Market Overview

Trading A Weakened El Nino

Trading A Weakened El Nino

When Hurricane Sandy tore through the northeast in 2012, it left behind an estimated $72 billion in damages. New York, alone, took a $33 billion economic hit forged by a two-day Wall Street shutdown, loss of 265,000 business properties and 2.2 million power outages.

This year, forecasters predict an above-normal hurricane season spanning June 1 to Nov. 30, which bodes well for next to no one, not for East Coast and Gulf Americans and not for businesses with regional exposure.

Economic Impact

Economists offer four competing theories surrounding natural disasters and their effects on national economies. They either result in permanent harm, temporarily delay growth, stimulate growth through restoration investments or accelerate growth by eliminating previous limitations of poor infrastructure.

But according to a pair of scholars at Columbia University and the University of California Berkeley, cyclones, typhoons and hurricanes are decidedly detrimental. The research team found that “each additional meter per second of annual nationally-averaged wind exposure lowers per capita economic output 0.37 percent 20 years later.”

An event causing damage in the 90th percentile yields a 20-year, 7.4-percent reduction in per capita incomes.

"There is no creative destruction," economist Amir Jina told The Atlantic in 2014. "These disasters hit us and [their effects] sit around for a couple of decades.”

The Losers

Among those expected to incur significant losses are property and casualty insurers, such as Allstate Corp (NYSE: ALL), Travelers Companies Inc (NYSE: TRV), Chubb Ltd (NYSE: CB) and Progressive Corp (NYSE: PGR). The industry is vulnerable to weather-related events, with a series of storms last summer doubling Progressive’s year-over-year catastrophic losses in July, prompting an eight-fold spike in August and quintupling losses in September.

Hurricane Katrina cost insurers $80 billion in property claims, while Sandy, which damaged or destroyed about 150,000 insured vehicles in New York alone, cost upward of $20 billion.

Not only are homes and businesses lost, but so are crops. Last fall’s Louisiana floods cost an estimated $14.3 million in rice fields, and past hurricanes crippled cotton, corn and pecan harvests. The inventory cuts and delayed reapings have subsequent effects on the likes of Archer Daniels Midland Company (NYSE: ADM) and Seaboard Corp (NYSE: SEB), which process and market related foods.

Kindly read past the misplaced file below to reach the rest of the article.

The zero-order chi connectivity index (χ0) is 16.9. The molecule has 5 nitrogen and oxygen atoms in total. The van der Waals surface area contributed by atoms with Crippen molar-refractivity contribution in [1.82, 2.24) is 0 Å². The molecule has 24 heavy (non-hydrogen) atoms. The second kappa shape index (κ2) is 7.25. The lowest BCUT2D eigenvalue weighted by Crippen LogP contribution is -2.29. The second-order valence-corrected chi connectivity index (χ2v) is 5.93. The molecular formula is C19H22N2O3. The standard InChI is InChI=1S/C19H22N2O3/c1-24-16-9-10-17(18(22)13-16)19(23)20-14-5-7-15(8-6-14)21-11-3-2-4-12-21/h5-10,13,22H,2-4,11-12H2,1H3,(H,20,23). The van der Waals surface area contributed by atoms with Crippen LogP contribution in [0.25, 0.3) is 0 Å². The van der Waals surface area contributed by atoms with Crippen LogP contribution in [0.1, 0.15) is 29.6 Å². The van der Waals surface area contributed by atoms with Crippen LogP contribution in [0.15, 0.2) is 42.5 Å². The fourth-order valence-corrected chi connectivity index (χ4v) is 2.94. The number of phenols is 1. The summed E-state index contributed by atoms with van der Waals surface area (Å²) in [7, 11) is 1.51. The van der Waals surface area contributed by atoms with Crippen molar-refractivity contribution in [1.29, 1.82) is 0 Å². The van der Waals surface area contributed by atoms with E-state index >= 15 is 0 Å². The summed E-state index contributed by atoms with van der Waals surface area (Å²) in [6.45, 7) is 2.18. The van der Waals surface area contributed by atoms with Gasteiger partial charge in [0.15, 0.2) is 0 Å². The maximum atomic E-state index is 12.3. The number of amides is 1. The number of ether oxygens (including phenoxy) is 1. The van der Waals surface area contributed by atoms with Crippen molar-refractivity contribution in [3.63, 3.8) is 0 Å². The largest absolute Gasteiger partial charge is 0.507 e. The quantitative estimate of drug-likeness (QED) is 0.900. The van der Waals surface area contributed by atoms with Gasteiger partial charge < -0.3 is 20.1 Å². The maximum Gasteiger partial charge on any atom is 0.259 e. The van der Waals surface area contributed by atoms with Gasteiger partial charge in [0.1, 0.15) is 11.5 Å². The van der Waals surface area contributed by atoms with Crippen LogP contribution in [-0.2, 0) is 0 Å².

Flooded roads temporarily stun brick-and-mortar traffic, prompting losses for retailers and restaurants, alike. From Costco Wholesale Corporation (NASDAQ: COST) and Walgreens Boots Alliance Inc (NASDAQ: WBA) to any of the Yum! Brands, Inc. (NYSE: YUM) and DineEquity Inc (NYSE: DIN) chains, sales are prone to stumble.

Blocked routes also disrupt shipment services, such as local United Parcel Service, Inc. (NYSE: UPS) and FedEx Corporation (NYSE: FDX).

Inventory deliveries by J B Hunt Transport Services Inc (NASDAQ: JBHT) and peers are delayed. A holdup in Swift Transportation Co (NYSE: SWFT), alone, can potentially set back clients Wal-Mart Stores Inc (NYSE: WMT), Target Corporation (NYSE: TGT), Dollar Tree, Inc. (NASDAQ: DLTR) and Rite Aid Corporation (NYSE: RAD).

Related Link: Natural Gas Stocks Take Off Despite Calls For Warmer Weather

Gas prices soar and stunt oil-dependent industries. Ahead of Sandy, Hess Corp. (NYSE: HES) closed its New Jersey refinery and PBF Energy Inc (NYSE: PBF) its plant, contributing to local shortages and augmenting the effects of gas station shutdowns. Katrina forced oil companies to evacuate 75 percent of manned platforms in the Gulf of Mexico to ultimately cut oil production by about a third. In combination with Hurricane Rita, it demolished 113 offshore platforms and sent oil prices soaring to about $5 per gallon.

Travel to and from the affected region stalls, prompting flight cancellations for Delta Air Lines, Inc. (NYSE: DAL) and United Continental Holdings Inc (NYSE: UAL) along with cancelled reservations for Marriott International Inc (NASDAQ: MAR) and Hilton Worldwide Holdings Inc (NYSE: HLT).

Tourist spots also suffer. A Florida storm, for example, could crush daily ticket sales at Walt Disney Co (NYSE: DIS) or SeaWorld Entertainment Inc (NYSE: SEAS).

Even electronic entertainment declines as power outages cut cable access and kill regional television viewership.

The Winners

Not everyone loses, though, and even those ostensibly suffering sometimes benefit from the destruction.

For example, if restaurants remain open or offer delivery services, they may cater to consumers unable to cook from their powerless homes. Trucking services may pick up extra cargo loads to serve the resource-exhausted region. And even as travel to and from the region stalls, hotels gain strength among local residents unable to return home or seeking the comforts of electricity.

While infrastructure projects are delayed or compromised, companies like Granite Construction Inc. (NYSE: GVA) and Fluor Corporation (NEW) (NYSE: FLR) secure post-storm renovation contracts and relevant revenue.

Home improvement stores like Home Depot Inc (NYSE: HD) and Lowe’s Companies, Inc. (NYSE: LOW) gain pre-storm consumers stocking up on emergency supplies and post-storm customers in need of property repair.

And, of course, Visa Inc (NYSE: V), Mastercard Inc (NYSE: MA) and other financial players capitalize on the rising debt of storm victims making desperate and expensive purchases.


Related Articles (ADM + ALL)

View Comments and Join the Discussion!

Posted-In: News Education Commodities Topics Events Global Markets Trading Ideas Best of Benzinga